Drinking every day, even if it just a glass of wine "substantially" increases the risk of premature death and its supposed health benefits have been grossly overstated, a new study has found. Regular drinking, even within self-imposed safe limits could lead to premature death.
"A glass of wine a day" is commonly quoted as being a healthy thing. From old wives' tales to simple folk knowledge, a daily tipple has often been touted to have several medical benefits from improving blood health, to making hair and skin glow, all the way to inducing positive gut health. These stories are most often anecdotal and rarely based on scientific research.
Researchers from the Washington School of Medicine conducted a study on to what level "light and regular drinking" impacts their risk of death. A person who regularly drinks four or more days a week faces a 20 per cent higher risk of early death on average, reports the Independent.
However, there is previous research that has found links between the anti-oxidants in red wine that suggests it could be beneficial to heart function in the way of reducing chances of blood clots. It was also found to an effective stress-reliever as a social lubricant, notes the report.
"Now we know that even the lightest daily drinkers have an increased mortality risk," said Dr Sarah Hartz, first author of the study.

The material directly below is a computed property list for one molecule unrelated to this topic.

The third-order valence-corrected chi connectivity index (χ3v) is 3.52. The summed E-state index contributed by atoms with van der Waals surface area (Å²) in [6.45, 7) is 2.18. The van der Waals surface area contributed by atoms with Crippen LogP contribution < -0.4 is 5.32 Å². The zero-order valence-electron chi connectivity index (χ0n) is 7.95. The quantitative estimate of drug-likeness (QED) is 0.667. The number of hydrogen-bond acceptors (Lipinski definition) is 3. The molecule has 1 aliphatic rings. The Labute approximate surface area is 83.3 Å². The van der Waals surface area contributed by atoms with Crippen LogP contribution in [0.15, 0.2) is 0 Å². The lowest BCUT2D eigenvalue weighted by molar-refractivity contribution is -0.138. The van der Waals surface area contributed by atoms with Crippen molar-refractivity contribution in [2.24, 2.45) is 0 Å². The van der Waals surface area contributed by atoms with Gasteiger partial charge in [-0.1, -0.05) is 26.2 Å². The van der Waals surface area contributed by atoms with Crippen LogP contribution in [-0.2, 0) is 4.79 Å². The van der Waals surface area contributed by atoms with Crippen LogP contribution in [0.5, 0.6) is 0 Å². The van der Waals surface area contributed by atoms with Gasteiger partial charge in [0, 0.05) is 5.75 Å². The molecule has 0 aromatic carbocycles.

While one or two drinks for four days a week seemed to protect against cardiovascular disease, said Hartz, drinking every day eliminated those benefits, she added.
"With regard to cancer risk, any drinking at all was detrimental."
For their study, Dr Hartz and team analysed data of over 400,000 US adults between 18 and 85 years of age and found that there is a 20 per cent higher risk of an early death from any cause when people drank more than three days a week.
The study found that the 20 per cent increase in risk was spread through all age groups. The authors pointed out that drinkers in their 20s and 30s whose mortality rates are actually lower might not be particularly concerned about a 20 per cent increase in this risk, it could help inform age-targeted drinking guidance.
"As people age, their risk of death from any cause also increases, so a 20 per cent risk increase at age 75 translates into many more deaths than it does at age 25," Dr Hartz said.
The study was first published in the journal Alcoholism: Clinical and Experimental Research.